One of the upcoming entries to the Marvel Cinematic Universe that people are most looking forward to is the Chadwick Boseman-led flick, 'Black Panther'. Taking on the titular role in the film, otherwise known as T'Challa, Boseman will become the first person of colour to lead a solo movie within the superhero genre; something that's been a long time coming.

Chadwick Boseman stars as T'Challa, also known as the Black PantherChadwick Boseman stars as T'Challa, also known as the Black Panther

With that comes a lot of lofty expectations and responsibility for Boseman. Fortunately, he's somebody who has thought about how everything he and the team around the movie brings to the big screen and how it will be interpreted, and that's what he's been speaking about in a recent interview.

Taking place in the Kingdom of Wakanda; a small nation in North East Africa which has utilised technology to a degree like no other nation on the planet, the setting will not only affect the sort of people viewers are introduced to there, but how they act and even how they speak. This was one of the most important things for Boseman to muse over in his approach to tackling his role.

Speaking with Cnet, the actor explained: "People think about how race has affected the world. It’s not just in the States. Colonialism is the cousin of slavery. Colonialism in Africa would have it that, in order to be a ruler, his education comes from Europe. I wanted to be completely sure that we didn’t convey that idea because that would be counter to everything that Wakanda is about. It’s supposed to be the most technologically advanced nation on the planet. If it’s supposed to not have been conquered — which means that advancement has happened without colonialism tainting it, poisoning the well of it, without stopping it or disrupting it — then there’s no way he would speak with a European accent.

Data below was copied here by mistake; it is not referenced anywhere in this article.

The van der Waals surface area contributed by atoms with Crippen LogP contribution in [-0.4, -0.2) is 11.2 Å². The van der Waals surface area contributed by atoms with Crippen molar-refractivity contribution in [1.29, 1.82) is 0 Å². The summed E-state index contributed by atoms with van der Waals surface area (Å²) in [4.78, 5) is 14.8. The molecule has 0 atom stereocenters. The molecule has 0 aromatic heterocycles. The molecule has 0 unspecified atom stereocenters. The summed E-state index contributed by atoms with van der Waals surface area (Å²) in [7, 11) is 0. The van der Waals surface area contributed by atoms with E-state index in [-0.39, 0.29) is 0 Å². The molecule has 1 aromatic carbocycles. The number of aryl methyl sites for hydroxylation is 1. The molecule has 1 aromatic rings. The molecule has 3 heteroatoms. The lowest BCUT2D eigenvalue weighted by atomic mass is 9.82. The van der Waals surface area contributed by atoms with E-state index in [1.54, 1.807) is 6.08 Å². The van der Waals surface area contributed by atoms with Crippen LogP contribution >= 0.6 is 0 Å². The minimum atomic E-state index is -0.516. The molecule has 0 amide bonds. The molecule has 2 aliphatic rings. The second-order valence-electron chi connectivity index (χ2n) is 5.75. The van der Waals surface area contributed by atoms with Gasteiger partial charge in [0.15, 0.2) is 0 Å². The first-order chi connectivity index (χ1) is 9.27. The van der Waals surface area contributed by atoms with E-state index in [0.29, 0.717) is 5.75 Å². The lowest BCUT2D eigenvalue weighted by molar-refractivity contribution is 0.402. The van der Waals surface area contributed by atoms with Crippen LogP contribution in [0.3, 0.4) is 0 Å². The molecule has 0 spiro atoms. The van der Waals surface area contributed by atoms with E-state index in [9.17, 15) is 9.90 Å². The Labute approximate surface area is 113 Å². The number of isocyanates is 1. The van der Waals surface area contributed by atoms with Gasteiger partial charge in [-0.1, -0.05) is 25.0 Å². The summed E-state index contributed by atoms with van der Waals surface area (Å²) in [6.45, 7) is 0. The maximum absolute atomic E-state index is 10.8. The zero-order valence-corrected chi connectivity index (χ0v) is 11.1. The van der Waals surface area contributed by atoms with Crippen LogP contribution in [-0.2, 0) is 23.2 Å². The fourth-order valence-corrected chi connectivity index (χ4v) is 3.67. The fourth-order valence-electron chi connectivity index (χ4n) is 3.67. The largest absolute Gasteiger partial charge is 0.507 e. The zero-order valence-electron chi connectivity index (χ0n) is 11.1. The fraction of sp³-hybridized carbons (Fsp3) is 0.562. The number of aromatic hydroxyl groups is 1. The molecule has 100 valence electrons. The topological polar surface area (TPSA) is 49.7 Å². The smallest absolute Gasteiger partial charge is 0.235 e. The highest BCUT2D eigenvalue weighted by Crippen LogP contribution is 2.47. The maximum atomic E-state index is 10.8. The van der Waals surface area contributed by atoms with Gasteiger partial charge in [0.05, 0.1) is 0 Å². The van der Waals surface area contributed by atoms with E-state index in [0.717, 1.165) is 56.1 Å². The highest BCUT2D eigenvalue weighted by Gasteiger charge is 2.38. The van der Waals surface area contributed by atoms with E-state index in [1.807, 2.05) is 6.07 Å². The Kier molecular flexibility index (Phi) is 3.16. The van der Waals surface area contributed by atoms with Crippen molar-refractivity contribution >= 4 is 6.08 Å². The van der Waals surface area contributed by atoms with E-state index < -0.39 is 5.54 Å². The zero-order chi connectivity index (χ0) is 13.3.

"If I did that, I would be conveying a white supremacist idea of what being educated is and what being royal or presidential is. Because it’s not just about him running around fighting. He’s the ruler of a nation. And if he’s the ruler of a nation, he has to speak to his people. He has to galvanise his people. And there’s no way I could speak to my people, who have never been conquered by Europeans, with a European voice."

In Wakanda, it would seem that peace has been found. Boseman went on to add that it's a location "where spirituality and science do not war with each other," teasing that Marvel fans will have to open their minds more than ever before to see the setting as a believable one, and a utopia that many would strive towards in a bid for a peaceful existence.

Of course, that utopia is being threatened in 'Black Panther', and is something T'Challa is going to have to go up against as he takes to the throne, ruling over the kingdom and protecting all those who live under his rule. We can't wait to see just where the story goes and in which direction it takes the MCU on a larger scale.

More: Martin Freeman Interrogates Andy Serkis In 'Black Panther' Teaser Trailer

'Black Panther' is currently set for release across the UK on February 9, 2018.